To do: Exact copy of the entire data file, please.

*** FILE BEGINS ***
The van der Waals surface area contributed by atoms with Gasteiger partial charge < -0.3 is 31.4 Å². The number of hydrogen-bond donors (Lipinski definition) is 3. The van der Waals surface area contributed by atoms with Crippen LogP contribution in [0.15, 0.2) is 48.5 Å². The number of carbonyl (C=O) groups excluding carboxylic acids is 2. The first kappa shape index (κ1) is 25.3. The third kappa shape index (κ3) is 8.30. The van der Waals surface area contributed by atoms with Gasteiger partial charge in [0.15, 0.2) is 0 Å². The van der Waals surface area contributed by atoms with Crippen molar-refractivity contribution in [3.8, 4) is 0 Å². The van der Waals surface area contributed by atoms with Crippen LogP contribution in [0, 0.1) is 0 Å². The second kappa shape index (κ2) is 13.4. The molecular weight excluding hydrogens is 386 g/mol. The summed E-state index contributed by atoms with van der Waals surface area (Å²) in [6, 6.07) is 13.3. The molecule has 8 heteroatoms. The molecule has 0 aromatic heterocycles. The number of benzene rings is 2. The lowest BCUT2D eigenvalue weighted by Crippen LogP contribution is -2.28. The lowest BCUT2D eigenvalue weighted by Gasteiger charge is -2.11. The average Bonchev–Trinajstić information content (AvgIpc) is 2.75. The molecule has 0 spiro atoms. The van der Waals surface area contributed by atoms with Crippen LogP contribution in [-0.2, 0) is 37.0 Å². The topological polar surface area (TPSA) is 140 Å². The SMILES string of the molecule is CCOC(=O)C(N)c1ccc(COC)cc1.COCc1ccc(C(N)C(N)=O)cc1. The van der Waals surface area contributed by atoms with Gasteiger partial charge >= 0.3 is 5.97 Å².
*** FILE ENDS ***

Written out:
The van der Waals surface area contributed by atoms with Gasteiger partial charge < -0.3 is 31.4 Å². The number of hydrogen-bond donors (Lipinski definition) is 3. The van der Waals surface area contributed by atoms with Crippen LogP contribution in [0.15, 0.2) is 48.5 Å². The number of carbonyl (C=O) groups excluding carboxylic acids is 2. The first kappa shape index (κ1) is 25.3. The third kappa shape index (κ3) is 8.30. The van der Waals surface area contributed by atoms with Gasteiger partial charge in [0.15, 0.2) is 0 Å². The van der Waals surface area contributed by atoms with Crippen molar-refractivity contribution in [3.8, 4) is 0 Å². The van der Waals surface area contributed by atoms with Crippen LogP contribution in [0, 0.1) is 0 Å². The second kappa shape index (κ2) is 13.4. The molecular weight excluding hydrogens is 386 g/mol. The summed E-state index contributed by atoms with van der Waals surface area (Å²) in [6, 6.07) is 13.3. The molecule has 8 heteroatoms. The molecule has 0 aromatic heterocycles. The number of benzene rings is 2. The lowest BCUT2D eigenvalue weighted by Crippen LogP contribution is -2.28. The lowest BCUT2D eigenvalue weighted by Gasteiger charge is -2.11. The average Bonchev–Trinajstić information content (AvgIpc) is 2.75. The molecule has 0 spiro atoms. The van der Waals surface area contributed by atoms with Crippen LogP contribution in [-0.2, 0) is 37.0 Å². The topological polar surface area (TPSA) is 140 Å². The SMILES string of the molecule is CCOC(=O)C(N)c1ccc(COC)cc1.COCc1ccc(C(N)C(N)=O)cc1. The van der Waals surface area contributed by atoms with Gasteiger partial charge >= 0.3 is 5.97 Å².